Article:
Oh, you better watch out, you better not cry
You better not pout, I’m telling you why
Santa Claus is coming to town, yeah
Santa Claus is coming
Santa Claus is coming to town!”

(Answer: Santa Claus is Coming to Town)

How does this popular song reflect (or not) the nature of God’s gift and grace at Christmas? And I’ll give you a hint: God is NOT Santa Claus. Yes, both Santa and Jesus are coming at Christmas to a town near you. But that’s where the similarity stops. Why?

Does God make a list? Does God check it twice? Does God try to figure out who’s naughty and nice, in order to determine who get’s the gift of Jesus’ love and presence?

If you look at all the characters in the New Testament, characters that meet Jesus, starting with Mary and Joseph, the shepherds, the tax collectors, those fishermen disciples, women, lepers, outcasts …. do they deserve the gift? If Santa was making a list of who’s been naughty or nice, we’d probably have to exclude everyone in the bible!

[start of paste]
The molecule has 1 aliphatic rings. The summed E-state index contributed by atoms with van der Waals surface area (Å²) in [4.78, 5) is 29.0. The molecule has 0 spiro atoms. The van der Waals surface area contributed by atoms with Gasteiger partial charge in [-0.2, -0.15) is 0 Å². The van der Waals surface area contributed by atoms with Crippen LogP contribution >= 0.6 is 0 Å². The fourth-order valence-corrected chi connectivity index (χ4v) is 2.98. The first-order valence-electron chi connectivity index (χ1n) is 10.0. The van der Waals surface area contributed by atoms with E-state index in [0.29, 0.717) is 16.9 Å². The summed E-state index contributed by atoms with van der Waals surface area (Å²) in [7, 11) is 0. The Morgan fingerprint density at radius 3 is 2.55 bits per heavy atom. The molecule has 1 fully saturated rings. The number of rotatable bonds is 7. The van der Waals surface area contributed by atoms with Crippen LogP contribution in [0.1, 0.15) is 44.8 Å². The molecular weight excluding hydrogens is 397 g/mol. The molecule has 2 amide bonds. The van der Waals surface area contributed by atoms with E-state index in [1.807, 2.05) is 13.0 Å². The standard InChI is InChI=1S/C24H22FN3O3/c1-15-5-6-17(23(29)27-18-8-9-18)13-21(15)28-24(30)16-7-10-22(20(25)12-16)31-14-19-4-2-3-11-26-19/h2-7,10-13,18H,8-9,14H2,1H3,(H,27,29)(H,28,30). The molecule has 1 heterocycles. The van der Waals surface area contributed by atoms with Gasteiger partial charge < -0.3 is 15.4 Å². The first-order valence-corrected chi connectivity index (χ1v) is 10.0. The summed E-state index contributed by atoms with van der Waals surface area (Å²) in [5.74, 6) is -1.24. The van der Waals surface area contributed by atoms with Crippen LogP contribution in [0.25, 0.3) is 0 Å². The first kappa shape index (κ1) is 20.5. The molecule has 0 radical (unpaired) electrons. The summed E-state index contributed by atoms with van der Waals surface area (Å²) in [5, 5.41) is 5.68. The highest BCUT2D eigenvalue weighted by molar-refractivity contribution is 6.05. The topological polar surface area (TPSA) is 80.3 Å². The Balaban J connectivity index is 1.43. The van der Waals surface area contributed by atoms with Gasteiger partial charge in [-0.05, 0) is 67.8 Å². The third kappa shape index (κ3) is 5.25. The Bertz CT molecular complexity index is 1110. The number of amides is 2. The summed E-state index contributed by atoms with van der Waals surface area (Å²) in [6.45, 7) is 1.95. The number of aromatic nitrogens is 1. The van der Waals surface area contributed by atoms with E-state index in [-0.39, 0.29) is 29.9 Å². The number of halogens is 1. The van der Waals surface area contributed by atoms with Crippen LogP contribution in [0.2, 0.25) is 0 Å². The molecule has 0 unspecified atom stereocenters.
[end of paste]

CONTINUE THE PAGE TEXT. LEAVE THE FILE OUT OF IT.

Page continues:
“They were people who were considered taboo, contagious, disabled, dangerous or excluded for all kinds of reasons” (Richard Rohr, “Preparing for Christmas” Franciscan Media, Cincinnati, 2008, p.56). They were poor, ordinary folk, whose sin, whose imperfection was visible, apparent. According to the message of Santa Claus is Coming to Town, they would have received a piece of coal in their stocking!

Santa is not God. The greatness of God’s gift is precisely because it is not conditional on our hard work to be ‘nice’. The greatest gift at Christmas is not something for which we must toil or earn by our hard work. But something that is given, that is already there, inside us!

Okay, time for the second song. Hear if you can recognize it by the lyrics; it tells a beautiful story …

“A poor orphan girl named Maria